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Picture it: You’re sitting at a family function, the lunch table at work, or an evening out with the girls. You’re the only childless woman at the table, and the conversation centers around kids: poopy diapers, soccer practice, potty training, trips to grandma’s house.

And these conversations last a long time. And you really don’t have anything to contribute (what do I know about potty training? Exactly nothing!). So before long someone asks the Captain Obvious question:

“Why are you so quiet?”

Instead of seething in silence, what can you do to change the topic? What can you discuss where you can actually add to the conversation? I have a list of conversation changers for you so that the parents don’t monopolize the whole conversation and you feel resentful.

I want to frame this list by saying please let people talk about their kids. Obviously kids are the most important thing in peoples’ lives, and they have the right to talk about what makes them happy. But when you are starting to feel completely excluded, you need to find a lull in when you can:

  1. The weather. Yes, this is the most unoriginal topic imaginable. But it is definitely something every person can relate to!
  1. Politics. Use with caution, especially if you know your opinion is in the minority. Or throw Donald Trump’s name into the convo and watch sparks fly
  1. Current events. This is where it pays to stay on top of what’s happening in the world. From local tax hikes to national news, chances are there’s a touchstone in there for the group!
  1. Sports.This one is a little trickier. I live in a state where we live and die by college football, and I am not a sports fan. At all. But I know just enough to chat about the previous weekend’s games or be conversant in the NCAA tournament.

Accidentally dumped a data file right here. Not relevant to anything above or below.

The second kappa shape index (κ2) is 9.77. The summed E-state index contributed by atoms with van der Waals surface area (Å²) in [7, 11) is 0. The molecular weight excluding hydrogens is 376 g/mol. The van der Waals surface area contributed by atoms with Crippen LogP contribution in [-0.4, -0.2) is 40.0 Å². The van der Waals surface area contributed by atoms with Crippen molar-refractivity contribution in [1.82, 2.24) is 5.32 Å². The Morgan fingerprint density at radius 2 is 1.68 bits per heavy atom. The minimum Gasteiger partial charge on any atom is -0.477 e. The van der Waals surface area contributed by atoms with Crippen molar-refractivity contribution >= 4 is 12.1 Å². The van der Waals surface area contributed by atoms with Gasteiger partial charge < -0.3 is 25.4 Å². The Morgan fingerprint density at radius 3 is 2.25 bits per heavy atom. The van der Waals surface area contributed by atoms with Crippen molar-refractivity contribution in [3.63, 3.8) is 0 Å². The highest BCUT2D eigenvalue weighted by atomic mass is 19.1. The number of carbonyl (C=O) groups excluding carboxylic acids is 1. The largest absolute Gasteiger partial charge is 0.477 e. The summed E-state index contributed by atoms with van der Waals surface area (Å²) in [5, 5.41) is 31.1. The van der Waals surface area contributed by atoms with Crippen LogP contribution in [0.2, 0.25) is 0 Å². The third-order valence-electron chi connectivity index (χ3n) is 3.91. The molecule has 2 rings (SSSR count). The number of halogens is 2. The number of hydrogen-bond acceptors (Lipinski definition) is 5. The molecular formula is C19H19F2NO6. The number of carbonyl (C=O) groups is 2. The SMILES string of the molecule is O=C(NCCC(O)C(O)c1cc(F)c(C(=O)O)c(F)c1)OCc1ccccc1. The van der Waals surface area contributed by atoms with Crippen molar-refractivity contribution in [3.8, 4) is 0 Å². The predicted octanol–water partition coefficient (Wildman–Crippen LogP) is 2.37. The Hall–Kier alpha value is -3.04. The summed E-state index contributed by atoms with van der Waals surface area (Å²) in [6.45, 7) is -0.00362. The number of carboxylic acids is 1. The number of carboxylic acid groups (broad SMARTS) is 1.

1. Food. Especially helpful around the lunch table. From asking what someone’s eating to swapping recipes, food bonds us together like few things do.
  1. Clothes. Complimenting what someone is wearing and/or asking where they got it is an excellent way to completely change topics.
  1. TV or movies. Now that I am in full post-Downton Abbey withdrawal, we’ve had some lively discussions at lunch about how to fill the void. I rarely see movies in theatres, so I like it when my co-workers review them for me.
  1. Celebrity gossip. Whether Miley Cyrus did something she’ll be embarrassed about when she’s older or Adam Sandler had another box office bomb, there never seems to be a shortage of topics here.
  1. Asking for advice. I have found that casually mentioning you have a problem and needing advice is something others love to help you with. From mechanic recommendations to discussing my cat’s health, I’ve found people are very willing to share their expertise.
  1. Books or magazines. I talk about this less, but sometimes I read a book or article that is so good, I can’t *not* share it.
  1. Social media. Did you see a great joke or meme on Facebook? A funny YouTube video? Those are always fun ways to steer the conversation.

You don’t have to be doomed to being left out of every conversation that goes on (and on and on) about kids. At an appropriate lull in the conversation, I have given you 11 topics to steer the conversation to more neutral ground. It may take some practice at first, but I promise you it is worth the try!

What do you do when the topic of conversation is something you can’t join in on? Comment below!